Ohio soccer's Megan Niebuhr said being an intercollegiate athlete means "working towards something bigger then myself. You play for a university as opposed to a club. That's kind of a big deal." Even though there are disparities between the women's and men's teams, it still means a lot to female athletes to play for Ohio, she said.

Video clips were staged for illustrative purposes.

Overall Spending

During the 2015-2016 school year, men's athletics received 69.8% more money then women's athletics. Ohio spent $6,165,242 on women's teams and received $6,166,405 in revenue with a net revenue of $1,163. Ohio spent double on men's sports teams at  $12,976,144 and received $14,722,644 in revenue with a net revenue of $1,746,500.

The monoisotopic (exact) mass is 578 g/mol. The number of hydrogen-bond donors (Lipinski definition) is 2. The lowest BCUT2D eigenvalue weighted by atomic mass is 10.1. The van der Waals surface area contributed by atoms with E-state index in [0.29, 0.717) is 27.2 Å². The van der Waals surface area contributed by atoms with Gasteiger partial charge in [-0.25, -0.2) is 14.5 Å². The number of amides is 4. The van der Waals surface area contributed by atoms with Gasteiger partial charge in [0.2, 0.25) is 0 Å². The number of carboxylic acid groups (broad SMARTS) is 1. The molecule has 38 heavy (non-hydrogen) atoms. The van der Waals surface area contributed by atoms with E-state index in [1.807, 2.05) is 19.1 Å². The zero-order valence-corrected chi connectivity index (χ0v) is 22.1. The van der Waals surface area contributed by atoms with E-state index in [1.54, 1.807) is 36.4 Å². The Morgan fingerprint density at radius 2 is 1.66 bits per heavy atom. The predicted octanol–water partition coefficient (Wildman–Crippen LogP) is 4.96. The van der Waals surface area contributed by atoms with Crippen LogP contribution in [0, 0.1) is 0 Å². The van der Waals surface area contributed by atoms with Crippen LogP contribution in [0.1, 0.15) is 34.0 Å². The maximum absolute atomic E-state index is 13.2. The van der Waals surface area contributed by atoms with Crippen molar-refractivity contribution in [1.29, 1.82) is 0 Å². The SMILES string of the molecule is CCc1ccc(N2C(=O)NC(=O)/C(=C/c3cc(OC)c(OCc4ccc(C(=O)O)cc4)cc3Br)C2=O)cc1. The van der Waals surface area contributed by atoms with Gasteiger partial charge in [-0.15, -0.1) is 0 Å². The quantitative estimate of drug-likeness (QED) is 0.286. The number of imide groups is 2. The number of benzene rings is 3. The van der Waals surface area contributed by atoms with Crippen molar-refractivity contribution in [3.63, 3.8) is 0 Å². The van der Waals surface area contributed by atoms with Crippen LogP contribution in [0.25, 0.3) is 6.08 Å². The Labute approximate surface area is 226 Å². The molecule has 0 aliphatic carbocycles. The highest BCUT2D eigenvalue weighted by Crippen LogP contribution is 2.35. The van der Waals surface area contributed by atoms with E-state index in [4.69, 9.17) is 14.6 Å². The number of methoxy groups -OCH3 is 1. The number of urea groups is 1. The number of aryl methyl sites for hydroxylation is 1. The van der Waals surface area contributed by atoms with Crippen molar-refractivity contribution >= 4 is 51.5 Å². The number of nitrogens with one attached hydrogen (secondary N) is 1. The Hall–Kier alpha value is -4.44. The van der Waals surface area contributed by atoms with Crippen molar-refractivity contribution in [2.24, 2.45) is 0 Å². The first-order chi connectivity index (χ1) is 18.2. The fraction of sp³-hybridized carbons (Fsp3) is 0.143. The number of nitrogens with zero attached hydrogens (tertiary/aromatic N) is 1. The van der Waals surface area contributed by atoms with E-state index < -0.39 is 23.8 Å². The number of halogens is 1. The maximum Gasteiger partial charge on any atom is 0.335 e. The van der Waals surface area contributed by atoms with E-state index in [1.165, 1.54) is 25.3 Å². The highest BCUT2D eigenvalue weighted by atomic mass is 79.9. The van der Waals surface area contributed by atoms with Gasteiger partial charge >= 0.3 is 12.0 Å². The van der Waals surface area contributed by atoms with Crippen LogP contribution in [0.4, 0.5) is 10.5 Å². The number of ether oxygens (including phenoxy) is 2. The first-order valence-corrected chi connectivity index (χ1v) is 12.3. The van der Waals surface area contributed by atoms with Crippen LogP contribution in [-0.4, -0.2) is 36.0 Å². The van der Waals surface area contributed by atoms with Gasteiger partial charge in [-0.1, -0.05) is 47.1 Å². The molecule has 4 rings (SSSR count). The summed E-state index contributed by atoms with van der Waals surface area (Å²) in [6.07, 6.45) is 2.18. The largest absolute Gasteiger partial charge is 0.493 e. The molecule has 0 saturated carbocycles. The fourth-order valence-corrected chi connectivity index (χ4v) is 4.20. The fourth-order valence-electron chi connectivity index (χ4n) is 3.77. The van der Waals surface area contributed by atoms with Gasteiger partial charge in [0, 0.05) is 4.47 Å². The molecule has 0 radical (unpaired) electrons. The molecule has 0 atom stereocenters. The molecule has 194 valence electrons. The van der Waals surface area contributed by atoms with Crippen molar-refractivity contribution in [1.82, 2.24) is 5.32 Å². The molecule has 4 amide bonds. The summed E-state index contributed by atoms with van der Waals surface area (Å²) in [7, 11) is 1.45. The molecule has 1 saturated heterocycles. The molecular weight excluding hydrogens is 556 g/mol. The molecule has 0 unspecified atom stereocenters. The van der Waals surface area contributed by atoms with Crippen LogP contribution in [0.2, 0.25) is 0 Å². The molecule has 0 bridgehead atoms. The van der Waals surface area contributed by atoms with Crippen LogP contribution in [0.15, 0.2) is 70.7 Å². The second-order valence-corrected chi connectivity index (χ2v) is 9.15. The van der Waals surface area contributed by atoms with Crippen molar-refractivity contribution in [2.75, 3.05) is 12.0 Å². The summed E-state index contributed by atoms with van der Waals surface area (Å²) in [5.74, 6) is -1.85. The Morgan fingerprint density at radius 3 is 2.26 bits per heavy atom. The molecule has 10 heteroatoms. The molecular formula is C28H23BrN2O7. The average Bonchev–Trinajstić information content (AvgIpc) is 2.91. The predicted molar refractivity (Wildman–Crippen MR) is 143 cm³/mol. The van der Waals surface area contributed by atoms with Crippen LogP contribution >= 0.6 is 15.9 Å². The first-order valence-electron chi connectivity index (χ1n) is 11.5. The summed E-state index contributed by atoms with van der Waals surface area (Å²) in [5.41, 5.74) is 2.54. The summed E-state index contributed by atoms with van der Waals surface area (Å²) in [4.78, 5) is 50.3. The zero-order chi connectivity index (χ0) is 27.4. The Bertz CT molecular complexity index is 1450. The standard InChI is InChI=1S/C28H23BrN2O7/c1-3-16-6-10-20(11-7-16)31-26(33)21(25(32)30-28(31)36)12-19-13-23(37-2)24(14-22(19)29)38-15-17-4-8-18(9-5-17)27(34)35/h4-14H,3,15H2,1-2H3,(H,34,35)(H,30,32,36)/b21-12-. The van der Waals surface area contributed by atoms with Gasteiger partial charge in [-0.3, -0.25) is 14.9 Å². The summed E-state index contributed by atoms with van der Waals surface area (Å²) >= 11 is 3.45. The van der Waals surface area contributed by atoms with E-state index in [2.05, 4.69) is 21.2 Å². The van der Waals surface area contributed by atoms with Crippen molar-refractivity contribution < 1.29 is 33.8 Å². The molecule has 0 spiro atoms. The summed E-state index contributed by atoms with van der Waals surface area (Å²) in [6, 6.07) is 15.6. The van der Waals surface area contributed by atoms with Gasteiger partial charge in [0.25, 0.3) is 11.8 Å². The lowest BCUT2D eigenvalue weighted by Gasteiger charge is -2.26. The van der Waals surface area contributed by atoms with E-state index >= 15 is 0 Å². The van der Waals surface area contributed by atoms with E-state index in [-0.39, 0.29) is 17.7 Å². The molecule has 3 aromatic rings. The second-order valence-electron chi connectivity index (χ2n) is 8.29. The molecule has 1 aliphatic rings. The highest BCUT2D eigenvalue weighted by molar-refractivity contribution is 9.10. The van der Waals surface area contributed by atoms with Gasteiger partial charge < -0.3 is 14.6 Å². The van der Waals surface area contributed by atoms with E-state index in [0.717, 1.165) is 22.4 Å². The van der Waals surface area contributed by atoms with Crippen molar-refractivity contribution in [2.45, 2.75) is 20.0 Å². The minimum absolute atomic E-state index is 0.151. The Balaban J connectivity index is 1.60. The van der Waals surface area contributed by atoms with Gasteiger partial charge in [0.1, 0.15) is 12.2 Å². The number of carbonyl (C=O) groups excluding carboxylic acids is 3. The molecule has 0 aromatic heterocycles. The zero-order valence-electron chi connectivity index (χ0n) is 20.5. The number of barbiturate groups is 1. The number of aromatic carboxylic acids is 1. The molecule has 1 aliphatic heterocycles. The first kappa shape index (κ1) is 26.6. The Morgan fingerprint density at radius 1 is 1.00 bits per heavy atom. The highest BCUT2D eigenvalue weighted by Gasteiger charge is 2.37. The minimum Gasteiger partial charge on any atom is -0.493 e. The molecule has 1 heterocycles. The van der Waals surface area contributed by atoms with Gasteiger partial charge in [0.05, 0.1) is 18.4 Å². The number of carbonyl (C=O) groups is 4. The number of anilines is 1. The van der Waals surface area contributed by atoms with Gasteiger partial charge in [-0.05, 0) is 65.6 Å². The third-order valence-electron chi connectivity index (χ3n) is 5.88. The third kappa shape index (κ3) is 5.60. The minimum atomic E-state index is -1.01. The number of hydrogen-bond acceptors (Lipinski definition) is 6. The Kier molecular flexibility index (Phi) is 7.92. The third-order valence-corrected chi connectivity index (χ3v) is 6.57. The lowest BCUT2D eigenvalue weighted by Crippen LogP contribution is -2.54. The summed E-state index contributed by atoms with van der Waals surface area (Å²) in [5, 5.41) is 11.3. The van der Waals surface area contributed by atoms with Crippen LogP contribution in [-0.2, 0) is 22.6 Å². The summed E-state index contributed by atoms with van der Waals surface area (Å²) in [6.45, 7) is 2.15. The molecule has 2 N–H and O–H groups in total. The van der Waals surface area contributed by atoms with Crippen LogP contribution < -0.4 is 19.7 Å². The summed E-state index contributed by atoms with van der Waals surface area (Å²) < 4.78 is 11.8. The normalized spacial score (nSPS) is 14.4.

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At Ohio University, eight out of 14 Division One sports programs pay for themselves including men’s basketball, men’s football, men’s golf, men’s wrestling, women’s track, women’s basketball, women’s field hockey and women’s soccer. However, the cost and revenue of those sports differ drastically from men's to women's teams. For example, the university spent $3,029,746 on men's basketball and they made a net revenue of $919,538. Ohio U. spent  $1,388,109 on women's basketball, and the team made a net revenue of $49,268. 

The monetary disparity doesn't end with spending and revenue. Even the coaches are paid differently. There are eight head coaches for women's teams that make, on average, $77,431. There are six men's head coaches that are making almost $90,000 more then women's head coaches, with a $170,219 average salary. 

Men's teams assistant coaches almost rival the women's teams head coaches salaries, with a $69,598 average. Women's team assistant coaches make $39,653, on average.